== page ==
Science fiction and fantasy
Before They Are Hanged
by Joe Abercrombie
Meanwhile Major West is facing bickering and clueless superiors who are in charge of drafted soldiers who in some cases barely have the strength to stand, much less to fight. The Crown Prince Ladisla is a fop, interested in clothes and fine food, and obsessed with boasting about leading a glorious charge. Ladisla's incompetence and inexperience is likely to cost the lives of his men, and West can see it coming but do nothing to prevent a disaster.
Sand dan Glokta is in the southern city of Dagoska, facing an equally inevitable defeat. Enemies are all around him, but he can't seem to get any of them to talk. The torturer is in charge of rooting out treachery, discovering who killed the previous inquisitor, and defending the city against Gurkish invaders. His view of the hot, stinking city and his precarious position in it makes for colourful reading. It's hard to imagine a more cynical character, and his observations add a fabulously dark and humorous vein to Before They Are Hanged.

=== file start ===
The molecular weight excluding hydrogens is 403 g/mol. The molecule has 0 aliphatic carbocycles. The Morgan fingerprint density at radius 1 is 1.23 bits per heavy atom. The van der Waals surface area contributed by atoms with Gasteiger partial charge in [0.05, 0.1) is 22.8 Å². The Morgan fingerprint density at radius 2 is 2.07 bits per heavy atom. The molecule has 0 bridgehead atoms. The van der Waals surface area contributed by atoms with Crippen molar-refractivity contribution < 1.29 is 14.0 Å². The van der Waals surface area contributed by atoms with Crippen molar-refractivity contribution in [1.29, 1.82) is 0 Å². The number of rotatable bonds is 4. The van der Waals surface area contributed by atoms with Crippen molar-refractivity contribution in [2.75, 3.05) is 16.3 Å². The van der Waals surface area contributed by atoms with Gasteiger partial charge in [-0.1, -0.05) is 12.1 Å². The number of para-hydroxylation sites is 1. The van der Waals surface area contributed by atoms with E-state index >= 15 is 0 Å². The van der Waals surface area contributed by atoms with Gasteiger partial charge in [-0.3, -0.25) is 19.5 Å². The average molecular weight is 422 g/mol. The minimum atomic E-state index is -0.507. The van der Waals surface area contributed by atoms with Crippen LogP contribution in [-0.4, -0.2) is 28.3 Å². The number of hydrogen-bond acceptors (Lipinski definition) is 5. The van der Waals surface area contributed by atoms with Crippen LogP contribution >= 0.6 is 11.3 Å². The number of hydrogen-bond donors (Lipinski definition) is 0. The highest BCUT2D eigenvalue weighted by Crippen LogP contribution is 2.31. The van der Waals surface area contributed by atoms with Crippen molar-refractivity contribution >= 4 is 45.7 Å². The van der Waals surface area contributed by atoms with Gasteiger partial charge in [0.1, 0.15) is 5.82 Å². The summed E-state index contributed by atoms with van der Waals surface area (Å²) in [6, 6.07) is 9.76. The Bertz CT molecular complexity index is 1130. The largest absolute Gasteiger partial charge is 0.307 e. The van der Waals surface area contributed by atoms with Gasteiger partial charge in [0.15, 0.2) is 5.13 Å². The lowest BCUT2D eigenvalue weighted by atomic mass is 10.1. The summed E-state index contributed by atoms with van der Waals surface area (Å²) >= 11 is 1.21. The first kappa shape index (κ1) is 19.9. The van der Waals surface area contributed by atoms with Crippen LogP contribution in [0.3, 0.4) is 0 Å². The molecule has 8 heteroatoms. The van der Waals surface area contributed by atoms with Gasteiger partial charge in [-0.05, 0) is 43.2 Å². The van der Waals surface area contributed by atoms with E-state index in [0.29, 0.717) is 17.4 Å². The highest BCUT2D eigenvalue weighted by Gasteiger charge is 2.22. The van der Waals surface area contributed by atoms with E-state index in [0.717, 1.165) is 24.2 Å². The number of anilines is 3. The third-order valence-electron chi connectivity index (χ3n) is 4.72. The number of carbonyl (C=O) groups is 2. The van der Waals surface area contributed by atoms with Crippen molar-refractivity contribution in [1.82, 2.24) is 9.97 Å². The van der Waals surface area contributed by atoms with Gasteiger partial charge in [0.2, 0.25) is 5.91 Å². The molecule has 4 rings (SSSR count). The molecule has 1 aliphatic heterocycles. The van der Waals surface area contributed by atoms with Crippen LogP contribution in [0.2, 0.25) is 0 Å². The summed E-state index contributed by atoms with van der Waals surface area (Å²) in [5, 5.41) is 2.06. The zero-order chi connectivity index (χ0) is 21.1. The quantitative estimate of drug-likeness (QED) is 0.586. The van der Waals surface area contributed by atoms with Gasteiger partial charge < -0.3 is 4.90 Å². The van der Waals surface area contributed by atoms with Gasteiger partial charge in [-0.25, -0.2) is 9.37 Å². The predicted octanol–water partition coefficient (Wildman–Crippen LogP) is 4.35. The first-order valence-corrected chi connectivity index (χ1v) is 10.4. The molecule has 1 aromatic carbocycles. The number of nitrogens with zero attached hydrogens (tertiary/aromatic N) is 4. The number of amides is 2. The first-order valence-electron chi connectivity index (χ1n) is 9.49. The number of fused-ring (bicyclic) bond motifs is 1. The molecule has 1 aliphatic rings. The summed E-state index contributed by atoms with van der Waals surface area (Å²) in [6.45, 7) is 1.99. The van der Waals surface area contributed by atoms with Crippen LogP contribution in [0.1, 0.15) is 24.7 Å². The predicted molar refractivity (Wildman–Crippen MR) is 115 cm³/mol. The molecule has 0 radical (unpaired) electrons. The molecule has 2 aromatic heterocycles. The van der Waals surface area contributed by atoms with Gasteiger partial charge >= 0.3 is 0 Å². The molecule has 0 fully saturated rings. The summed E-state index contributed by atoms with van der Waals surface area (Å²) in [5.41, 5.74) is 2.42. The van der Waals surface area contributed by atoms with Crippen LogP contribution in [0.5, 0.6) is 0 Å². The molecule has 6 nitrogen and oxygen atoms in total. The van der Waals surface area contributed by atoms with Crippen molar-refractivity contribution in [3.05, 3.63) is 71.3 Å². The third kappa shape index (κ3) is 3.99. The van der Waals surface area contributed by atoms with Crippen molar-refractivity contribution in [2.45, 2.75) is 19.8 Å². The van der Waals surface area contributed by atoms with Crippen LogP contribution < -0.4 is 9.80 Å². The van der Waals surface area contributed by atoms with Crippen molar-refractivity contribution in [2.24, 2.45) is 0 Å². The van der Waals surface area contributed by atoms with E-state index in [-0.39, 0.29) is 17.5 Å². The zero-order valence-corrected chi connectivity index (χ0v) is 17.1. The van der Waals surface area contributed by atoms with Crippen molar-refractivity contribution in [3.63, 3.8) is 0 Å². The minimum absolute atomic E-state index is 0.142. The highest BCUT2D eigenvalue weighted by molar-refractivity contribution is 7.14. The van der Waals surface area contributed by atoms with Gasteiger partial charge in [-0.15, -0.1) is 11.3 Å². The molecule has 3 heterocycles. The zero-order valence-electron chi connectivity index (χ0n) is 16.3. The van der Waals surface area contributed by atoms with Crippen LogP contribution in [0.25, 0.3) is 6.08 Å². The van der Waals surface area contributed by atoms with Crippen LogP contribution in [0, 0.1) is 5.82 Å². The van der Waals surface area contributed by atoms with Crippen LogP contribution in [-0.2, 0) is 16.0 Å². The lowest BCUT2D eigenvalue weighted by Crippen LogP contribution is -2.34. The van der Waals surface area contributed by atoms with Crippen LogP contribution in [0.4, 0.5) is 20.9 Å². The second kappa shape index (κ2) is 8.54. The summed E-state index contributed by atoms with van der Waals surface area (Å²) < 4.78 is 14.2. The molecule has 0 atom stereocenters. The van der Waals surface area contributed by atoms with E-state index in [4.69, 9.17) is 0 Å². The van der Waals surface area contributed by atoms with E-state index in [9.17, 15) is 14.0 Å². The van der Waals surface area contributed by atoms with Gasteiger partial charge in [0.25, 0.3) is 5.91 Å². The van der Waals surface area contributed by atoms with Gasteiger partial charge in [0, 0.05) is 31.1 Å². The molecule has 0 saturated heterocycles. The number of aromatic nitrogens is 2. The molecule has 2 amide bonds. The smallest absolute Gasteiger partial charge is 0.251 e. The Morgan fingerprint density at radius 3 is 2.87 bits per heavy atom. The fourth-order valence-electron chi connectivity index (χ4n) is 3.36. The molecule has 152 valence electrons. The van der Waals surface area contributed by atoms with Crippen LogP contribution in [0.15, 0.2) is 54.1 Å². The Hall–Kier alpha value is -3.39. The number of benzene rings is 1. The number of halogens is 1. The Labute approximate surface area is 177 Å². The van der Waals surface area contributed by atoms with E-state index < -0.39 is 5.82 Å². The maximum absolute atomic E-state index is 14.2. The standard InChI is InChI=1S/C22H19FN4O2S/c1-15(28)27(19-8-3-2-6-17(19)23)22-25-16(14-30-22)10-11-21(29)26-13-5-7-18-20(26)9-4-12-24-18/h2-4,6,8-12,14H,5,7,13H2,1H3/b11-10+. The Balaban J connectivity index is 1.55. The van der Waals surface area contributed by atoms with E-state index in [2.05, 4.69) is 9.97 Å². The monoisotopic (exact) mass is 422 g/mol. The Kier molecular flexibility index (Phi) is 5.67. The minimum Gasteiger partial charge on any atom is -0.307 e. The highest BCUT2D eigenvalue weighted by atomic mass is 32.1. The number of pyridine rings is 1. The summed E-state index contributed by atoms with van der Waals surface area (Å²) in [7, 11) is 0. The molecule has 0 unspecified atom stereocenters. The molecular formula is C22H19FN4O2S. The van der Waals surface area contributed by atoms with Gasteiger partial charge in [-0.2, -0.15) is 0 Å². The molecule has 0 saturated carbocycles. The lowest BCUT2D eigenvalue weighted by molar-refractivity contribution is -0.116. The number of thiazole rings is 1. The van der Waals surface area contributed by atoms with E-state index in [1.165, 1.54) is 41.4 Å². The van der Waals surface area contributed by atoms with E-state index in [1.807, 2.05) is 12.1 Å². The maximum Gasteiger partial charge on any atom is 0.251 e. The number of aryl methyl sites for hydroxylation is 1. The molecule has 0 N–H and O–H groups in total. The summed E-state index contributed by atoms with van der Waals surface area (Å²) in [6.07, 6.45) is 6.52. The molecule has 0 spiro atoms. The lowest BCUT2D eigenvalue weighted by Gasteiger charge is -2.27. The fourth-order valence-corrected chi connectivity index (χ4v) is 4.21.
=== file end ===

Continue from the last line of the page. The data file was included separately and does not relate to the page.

Bayaz, the Magus, is leading an expedition to the far reaches of the known world. His companions don't even know exactly what they're looking for or why he's chosen them, and they don't trust each other at all. As they travel over rough terrain and through the ruins of once great civilisations the disparate group are forced to work together if they want to survive.
This story features one of the most unlikely love affairs, which makes for some hilarious interludes amongst all of the grim warfare and suffering the characters endure. The author doesn't give his characters a break: misery, hard choices, ignominious defeat and of course plenty of mud are par for the course. Indeed Abercrombie seems to be doing his best to dismantle the concept of honour and ideals of heroism that so many epic fantasies carefully build up. Yet he does it so well. Before They Are Hanged is full of delightful black humour, it's scarred anti-heroes so down to earth and likeable that it's impossible not to warm to them, no matter what they do.
This isn't a series for the easily shocked. It's brutal, gory and horrific. In spite of the fantasy elements the depictions of war and torture are realistic and unflinching, and the author doesn't use magic to disguise or mitigate the uglier aspects of human nature. It would be a harrowing read if it weren't for Abercrombie's sharp wit and brilliant characters.
Review © Ros Jackson
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